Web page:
Moscow is replete with art galleries and museums. Yet there is one gallery that remains the symbol of Russian art – the world-famous Tretyakov Gallery. The founder of the gallery was the entrepreneur Pavel Tretyakov (1832–1898), who was from the merchant class. Beginning in 1856, Tretyakov made a hobby of collecting works by the Russian artists of his time. He was a famous patron of arts who helped support the peredvizhniki (literally, the travellers – a movement consisting of realistic painters in the second half of the 19th century). Toward this goal, he intended to purchase a collection from the Saint Petersburg collector, Fyodor Pryanishnikov, and, adding his own collection, to create a museum. The government bought Pryanishnikov’s Gallery in 1867, but Tretyakov gradually acquired an excellent collection, exceeding all other collections in Russia in its volume and quality.
In 1892, Pavel Tretyakov donated his entire collection to Moscow. His brother Sergey Tretyakov (1834–1892) was also a collector, but only of West European paintings. The brothers’ collections are at the core of the Moscow Municipal Art Gallery, which opened August 15, 1893. At first, it contained 1287 paintings and 518 pieces of graphic art by Russian artists, as well as 75 paintings by West European artists.
Later, the West European paintings of the Tretyakov Gallery were transferred to the Hermitage and the Pushkin Museum of Fine Arts, and the Tretyakovka (an endearing term used by Muscovites to refer to the gallery) began to specialise exclusively in Russian art. After 1918, Tretyakov’s collection grew many times over with the inclusion of the artist and art historian Ilya Ostroukhov’s (1858–1929) collection, paintings of the Russian school from the Moscow Rumyantsev Museum, and many private collections. A gift by Ivan Tsvetkov in 1925 – a huge collection of 2,000 paintings – was also a significant contribution.
More than 55 thousand works are kept there. It has a rich collection of ancient Russian icon painting of the 12–17th centuries, including Andrey Rublyov’s famous “Trinity” and significant works of painting and sculpture of the 18–19th centuries, as well as paintings by D. Levitskiy, Fyodor Rokotov, Karl Bryullov, Orest Kiprenskiy, Alexander Ivanov (including his well-known canvas “The Appearance of Christ to the People”), Ivan Kramskoy, and sculpture by Fedot Shubin.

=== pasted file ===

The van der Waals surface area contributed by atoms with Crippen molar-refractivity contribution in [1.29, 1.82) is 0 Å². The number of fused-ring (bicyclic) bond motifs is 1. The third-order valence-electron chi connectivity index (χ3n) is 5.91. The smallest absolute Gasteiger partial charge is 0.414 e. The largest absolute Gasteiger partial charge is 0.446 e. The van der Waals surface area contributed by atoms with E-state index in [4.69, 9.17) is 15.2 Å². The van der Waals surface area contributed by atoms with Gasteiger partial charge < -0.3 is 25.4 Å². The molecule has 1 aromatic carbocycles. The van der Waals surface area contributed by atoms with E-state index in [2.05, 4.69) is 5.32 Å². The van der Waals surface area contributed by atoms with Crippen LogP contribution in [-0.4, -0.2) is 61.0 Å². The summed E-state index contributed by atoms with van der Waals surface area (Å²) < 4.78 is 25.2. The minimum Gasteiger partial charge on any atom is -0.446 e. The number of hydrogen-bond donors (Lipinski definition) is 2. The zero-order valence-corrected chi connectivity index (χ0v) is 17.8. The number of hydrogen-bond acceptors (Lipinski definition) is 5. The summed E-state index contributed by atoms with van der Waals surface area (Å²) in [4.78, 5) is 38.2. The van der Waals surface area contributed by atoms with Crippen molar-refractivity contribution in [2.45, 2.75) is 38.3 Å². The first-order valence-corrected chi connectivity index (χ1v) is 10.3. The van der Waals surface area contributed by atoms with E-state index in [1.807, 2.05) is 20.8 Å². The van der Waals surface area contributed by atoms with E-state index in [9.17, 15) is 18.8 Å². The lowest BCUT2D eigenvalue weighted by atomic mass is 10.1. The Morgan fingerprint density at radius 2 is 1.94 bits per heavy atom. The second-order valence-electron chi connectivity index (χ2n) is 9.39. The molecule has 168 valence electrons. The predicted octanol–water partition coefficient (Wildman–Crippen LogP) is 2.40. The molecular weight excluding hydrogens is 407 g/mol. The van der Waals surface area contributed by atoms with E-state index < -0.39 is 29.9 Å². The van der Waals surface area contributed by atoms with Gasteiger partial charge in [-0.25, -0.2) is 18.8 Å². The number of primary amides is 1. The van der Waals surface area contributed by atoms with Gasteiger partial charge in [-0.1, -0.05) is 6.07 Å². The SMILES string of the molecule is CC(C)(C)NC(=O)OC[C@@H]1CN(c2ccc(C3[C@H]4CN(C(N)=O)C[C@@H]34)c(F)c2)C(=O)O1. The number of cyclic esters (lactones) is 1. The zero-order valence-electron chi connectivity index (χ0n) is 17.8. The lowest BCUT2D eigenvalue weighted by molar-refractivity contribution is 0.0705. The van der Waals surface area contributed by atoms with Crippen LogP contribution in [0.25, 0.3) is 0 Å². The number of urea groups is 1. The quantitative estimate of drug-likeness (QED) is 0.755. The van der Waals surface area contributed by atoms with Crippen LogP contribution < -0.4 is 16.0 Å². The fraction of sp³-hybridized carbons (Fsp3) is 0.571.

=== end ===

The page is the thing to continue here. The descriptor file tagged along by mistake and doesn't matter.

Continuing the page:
The gallery has an excellent selection of the best works by the peredvizhniki: Ilya Repin (including “Ivan the Terrible and His Son Ivan”), Victor Vasnetsov, Ivan Shishkin, Vasiliy Surikov (“Morning of the Strelets Execution), Victor Vereshchagin and others. The blossoming of many areas of Russian art at the end the 19th and beginning of the 20th century is also well-represented.
The members of the “World of Art” and “Blue Rose” groups, and the Union of Russian Artists “Jack of Diamonds” made a name for Russian art not just in Russia, but also abroad. It suffices to name such painters and graphic artists as Mikhail Vrubel, Isaak Levitan, Nikolay Roerich, Alexander Benua, Mikhail Nesterov, Konstantin Korovin, Mikhail Dobuzhinskiy, Konstantin Somov, Valentin Serov, Boris Kustodiev, and Kuzma Petrov-Vodkin.
After a relatively short period of the 1910s–1920s, when new movements in art – futurism, cubism, etc. – were quickly developed, the Soviet government began to purposefully repress all artistic movements except for socialist realism. All the same, many artists did not lose their individual will to create, and they are well-represented in the Tretyakov Gallery by their best works. You will find, for example, Pavel Filonov, Aristarkh Lentulov, and Pyotr Konchalovskiy.
Indeed, even socialist realism, despite its officially sanctioned status, also produced a fair number of talented and original artists from the republics of the Soviet Union, such as Tair Salakhov (Azerbaijan) and Martiros Saryan (Armenia). Among the Russian socialist realists, Alexander Deineka, Arkadiy Plastov, Yuriy Pimenov (who borrowed much from the impressionists), Dmitriy Nalbandyan, and others.
The Tretyakov Gallery regularly has thematic and personalised exhibitions. In a branch of the Tretyakov Gallery located in the Central House of Artists there is a permanent exhibition entitled “Another Art,” which consists of the paintings of the 1920s through 1970s that could not be exhibited during the years of the Soviet Union because they did not coincide with the communist ideology. A significant number of works by the Russian avant garde from the first half of the 20th century were collected and donated to the Tretyakov Gallery by George Kostaki in 1978.
The main building of the gallery includes Tretyakov’s renovated home and several buildings that were attached to it at various times. The main facade of the building was erected in 1902 according to the plans by the artist Viktor Vasnetsov. In 1994, the Tretyakov Gallery opened after ten years of restoration. This was not just a facelift to the building; the interior and technical equipment were brought up to date with the highest levels of quality, which is as it should be, since it contains so many treasures of Russian art.